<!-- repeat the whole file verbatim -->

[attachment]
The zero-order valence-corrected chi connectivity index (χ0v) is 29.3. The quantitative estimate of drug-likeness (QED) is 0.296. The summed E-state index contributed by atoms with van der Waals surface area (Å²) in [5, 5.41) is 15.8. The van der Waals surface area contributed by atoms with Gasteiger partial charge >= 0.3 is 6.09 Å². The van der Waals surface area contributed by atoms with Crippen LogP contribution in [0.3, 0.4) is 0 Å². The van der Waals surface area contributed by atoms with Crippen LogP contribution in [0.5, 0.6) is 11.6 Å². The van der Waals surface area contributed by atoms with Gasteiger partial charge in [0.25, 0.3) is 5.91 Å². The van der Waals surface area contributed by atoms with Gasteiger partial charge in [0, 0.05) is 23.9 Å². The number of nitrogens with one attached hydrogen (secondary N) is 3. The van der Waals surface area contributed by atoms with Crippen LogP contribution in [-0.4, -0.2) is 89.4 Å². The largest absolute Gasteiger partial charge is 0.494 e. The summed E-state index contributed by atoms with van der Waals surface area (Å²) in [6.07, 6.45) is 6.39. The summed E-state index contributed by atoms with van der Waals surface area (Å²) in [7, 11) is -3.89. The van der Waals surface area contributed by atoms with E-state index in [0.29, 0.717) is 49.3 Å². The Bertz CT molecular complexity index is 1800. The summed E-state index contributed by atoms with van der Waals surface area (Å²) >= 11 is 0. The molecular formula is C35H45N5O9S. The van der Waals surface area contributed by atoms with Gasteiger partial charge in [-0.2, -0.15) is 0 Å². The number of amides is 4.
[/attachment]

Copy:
The zero-order valence-corrected chi connectivity index (χ0v) is 29.3. The quantitative estimate of drug-likeness (QED) is 0.296. The summed E-state index contributed by atoms with van der Waals surface area (Å²) in [5, 5.41) is 15.8. The van der Waals surface area contributed by atoms with Gasteiger partial charge >= 0.3 is 6.09 Å². The van der Waals surface area contributed by atoms with Crippen LogP contribution in [0.3, 0.4) is 0 Å². The van der Waals surface area contributed by atoms with Crippen LogP contribution in [0.5, 0.6) is 11.6 Å². The van der Waals surface area contributed by atoms with Gasteiger partial charge in [0.25, 0.3) is 5.91 Å². The van der Waals surface area contributed by atoms with Gasteiger partial charge in [0, 0.05) is 23.9 Å². The number of nitrogens with one attached hydrogen (secondary N) is 3. The van der Waals surface area contributed by atoms with Crippen LogP contribution in [-0.4, -0.2) is 89.4 Å². The largest absolute Gasteiger partial charge is 0.494 e. The summed E-state index contributed by atoms with van der Waals surface area (Å²) in [6.07, 6.45) is 6.39. The summed E-state index contributed by atoms with van der Waals surface area (Å²) in [7, 11) is -3.89. The van der Waals surface area contributed by atoms with E-state index in [0.29, 0.717) is 49.3 Å². The Bertz CT molecular complexity index is 1800. The summed E-state index contributed by atoms with van der Waals surface area (Å²) >= 11 is 0. The molecular formula is C35H45N5O9S. The van der Waals surface area contributed by atoms with Gasteiger partial charge in [-0.2, -0.15) is 0 Å². The number of amides is 4.